A suspended ceiling is a type of finish system that is hung below the ceiling structure within a room or building. It may be suspended from a roof or ceiling deck, which consists of structural framing joists that support loads above and below the deck. The majority of suspended ceiling systems are made up of steel grid and acoustical tiles or gypsum white vinyl tiles though other materials can also be used. Metal hanger wires are used to suspend these systems anywhere from three inches to more than a foot (7.6 cm to 30.5 cm) below the deck.
These ceilings can be installed over existing drywall, exposed wood framing, steel joists, or even tile ceiling finishes. In a typical suspended ceiling system, the tile is supported by thin metal frames that run in a grid pattern across the room known as main tees and cross tees white angles or shadow angles known as M6 or SM25 is attached to the wall around the entire perimeter of the room. The remainder of the grid is suspended by hanger wires, though the ends of each grid section rest on the M6 or SM25 for extra support.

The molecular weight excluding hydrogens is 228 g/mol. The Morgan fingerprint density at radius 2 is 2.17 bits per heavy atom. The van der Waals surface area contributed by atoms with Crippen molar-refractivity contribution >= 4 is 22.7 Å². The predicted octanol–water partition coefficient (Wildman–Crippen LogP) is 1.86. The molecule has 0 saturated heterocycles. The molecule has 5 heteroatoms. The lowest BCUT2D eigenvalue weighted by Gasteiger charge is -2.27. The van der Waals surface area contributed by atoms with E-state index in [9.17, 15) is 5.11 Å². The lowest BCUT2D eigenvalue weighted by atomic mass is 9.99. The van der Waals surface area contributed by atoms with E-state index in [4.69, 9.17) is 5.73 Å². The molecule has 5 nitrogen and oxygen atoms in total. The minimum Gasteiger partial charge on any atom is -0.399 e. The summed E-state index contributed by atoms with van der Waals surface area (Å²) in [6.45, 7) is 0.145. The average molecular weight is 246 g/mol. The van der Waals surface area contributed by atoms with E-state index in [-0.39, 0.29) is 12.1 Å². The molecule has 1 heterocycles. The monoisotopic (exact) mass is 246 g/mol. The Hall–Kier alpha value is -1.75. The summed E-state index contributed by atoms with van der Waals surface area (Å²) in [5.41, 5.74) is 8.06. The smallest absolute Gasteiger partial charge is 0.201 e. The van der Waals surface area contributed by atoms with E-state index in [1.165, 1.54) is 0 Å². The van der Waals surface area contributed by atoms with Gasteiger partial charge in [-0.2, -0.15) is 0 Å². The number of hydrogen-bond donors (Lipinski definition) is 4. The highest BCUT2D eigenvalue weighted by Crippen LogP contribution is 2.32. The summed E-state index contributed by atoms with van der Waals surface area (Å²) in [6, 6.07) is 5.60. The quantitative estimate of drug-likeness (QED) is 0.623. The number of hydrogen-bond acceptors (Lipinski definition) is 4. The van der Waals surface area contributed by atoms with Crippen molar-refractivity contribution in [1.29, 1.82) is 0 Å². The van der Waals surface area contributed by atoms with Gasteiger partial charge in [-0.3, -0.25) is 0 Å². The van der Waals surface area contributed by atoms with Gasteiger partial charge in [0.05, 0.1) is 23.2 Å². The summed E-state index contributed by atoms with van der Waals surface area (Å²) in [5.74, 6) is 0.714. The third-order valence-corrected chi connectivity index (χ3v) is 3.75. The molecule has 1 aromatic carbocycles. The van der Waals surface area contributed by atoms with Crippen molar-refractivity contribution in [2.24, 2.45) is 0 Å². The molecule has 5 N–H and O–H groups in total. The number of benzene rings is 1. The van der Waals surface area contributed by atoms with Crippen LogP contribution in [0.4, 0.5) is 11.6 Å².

A suspended ceiling offers many advantages over other types of ceiling structures. Because it is suspended below the deck, the interstitial space can serve as an air plenum for ventilation. This space can also be used to hide pipes, ducts and electrical wiring. Because the tiles are easily removable, it is still possible to access mechanical and electrical equipment above the ceiling for maintenance and service. Suspended grid systems are also relatively affordable and can be installed quickly and easily.